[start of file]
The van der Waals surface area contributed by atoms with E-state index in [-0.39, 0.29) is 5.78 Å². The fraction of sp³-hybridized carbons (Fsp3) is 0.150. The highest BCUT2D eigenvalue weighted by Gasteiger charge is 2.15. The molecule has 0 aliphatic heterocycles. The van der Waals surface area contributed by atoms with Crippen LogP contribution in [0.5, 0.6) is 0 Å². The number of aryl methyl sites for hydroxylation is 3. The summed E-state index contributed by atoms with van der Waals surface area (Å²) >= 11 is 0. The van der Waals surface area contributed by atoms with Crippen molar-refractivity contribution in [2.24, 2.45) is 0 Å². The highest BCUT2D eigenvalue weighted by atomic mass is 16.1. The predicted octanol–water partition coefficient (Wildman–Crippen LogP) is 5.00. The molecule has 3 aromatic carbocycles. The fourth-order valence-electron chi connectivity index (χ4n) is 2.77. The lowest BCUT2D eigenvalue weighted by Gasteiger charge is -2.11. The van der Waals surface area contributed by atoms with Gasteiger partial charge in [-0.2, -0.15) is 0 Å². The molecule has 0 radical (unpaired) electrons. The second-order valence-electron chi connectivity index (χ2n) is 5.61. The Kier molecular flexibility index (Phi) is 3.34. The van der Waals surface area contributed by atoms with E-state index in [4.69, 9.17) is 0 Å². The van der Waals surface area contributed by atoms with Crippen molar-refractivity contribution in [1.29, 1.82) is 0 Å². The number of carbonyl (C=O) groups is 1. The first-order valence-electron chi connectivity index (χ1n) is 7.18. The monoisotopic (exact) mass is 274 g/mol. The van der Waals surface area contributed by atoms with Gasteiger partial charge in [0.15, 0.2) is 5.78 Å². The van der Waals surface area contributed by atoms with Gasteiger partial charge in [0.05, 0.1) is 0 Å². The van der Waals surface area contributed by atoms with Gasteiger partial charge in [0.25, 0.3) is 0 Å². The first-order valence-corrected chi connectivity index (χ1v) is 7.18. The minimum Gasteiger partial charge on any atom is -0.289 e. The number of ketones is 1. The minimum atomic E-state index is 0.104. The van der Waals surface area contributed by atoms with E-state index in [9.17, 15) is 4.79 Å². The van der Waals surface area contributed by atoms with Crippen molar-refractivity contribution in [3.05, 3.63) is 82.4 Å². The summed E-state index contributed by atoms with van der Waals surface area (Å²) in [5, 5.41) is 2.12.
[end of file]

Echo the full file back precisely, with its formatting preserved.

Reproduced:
The van der Waals surface area contributed by atoms with E-state index in [-0.39, 0.29) is 5.78 Å². The fraction of sp³-hybridized carbons (Fsp3) is 0.150. The highest BCUT2D eigenvalue weighted by Gasteiger charge is 2.15. The molecule has 0 aliphatic heterocycles. The van der Waals surface area contributed by atoms with Crippen LogP contribution in [0.5, 0.6) is 0 Å². The number of aryl methyl sites for hydroxylation is 3. The summed E-state index contributed by atoms with van der Waals surface area (Å²) >= 11 is 0. The van der Waals surface area contributed by atoms with Crippen molar-refractivity contribution in [2.24, 2.45) is 0 Å². The highest BCUT2D eigenvalue weighted by atomic mass is 16.1. The predicted octanol–water partition coefficient (Wildman–Crippen LogP) is 5.00. The molecule has 3 aromatic carbocycles. The fourth-order valence-electron chi connectivity index (χ4n) is 2.77. The lowest BCUT2D eigenvalue weighted by Gasteiger charge is -2.11. The van der Waals surface area contributed by atoms with Gasteiger partial charge in [-0.2, -0.15) is 0 Å². The molecule has 0 radical (unpaired) electrons. The second-order valence-electron chi connectivity index (χ2n) is 5.61. The Kier molecular flexibility index (Phi) is 3.34. The van der Waals surface area contributed by atoms with E-state index in [4.69, 9.17) is 0 Å². The van der Waals surface area contributed by atoms with Crippen molar-refractivity contribution in [1.29, 1.82) is 0 Å². The number of carbonyl (C=O) groups is 1. The first-order valence-electron chi connectivity index (χ1n) is 7.18. The monoisotopic (exact) mass is 274 g/mol. The van der Waals surface area contributed by atoms with Gasteiger partial charge in [0.15, 0.2) is 5.78 Å². The van der Waals surface area contributed by atoms with Gasteiger partial charge in [0.05, 0.1) is 0 Å². The van der Waals surface area contributed by atoms with Gasteiger partial charge in [0.25, 0.3) is 0 Å². The first-order valence-corrected chi connectivity index (χ1v) is 7.18. The minimum Gasteiger partial charge on any atom is -0.289 e. The number of ketones is 1. The minimum atomic E-state index is 0.104. The van der Waals surface area contributed by atoms with E-state index in [9.17, 15) is 4.79 Å². The van der Waals surface area contributed by atoms with Crippen molar-refractivity contribution in [3.05, 3.63) is 82.4 Å². The summed E-state index contributed by atoms with van der Waals surface area (Å²) in [5, 5.41) is 2.12.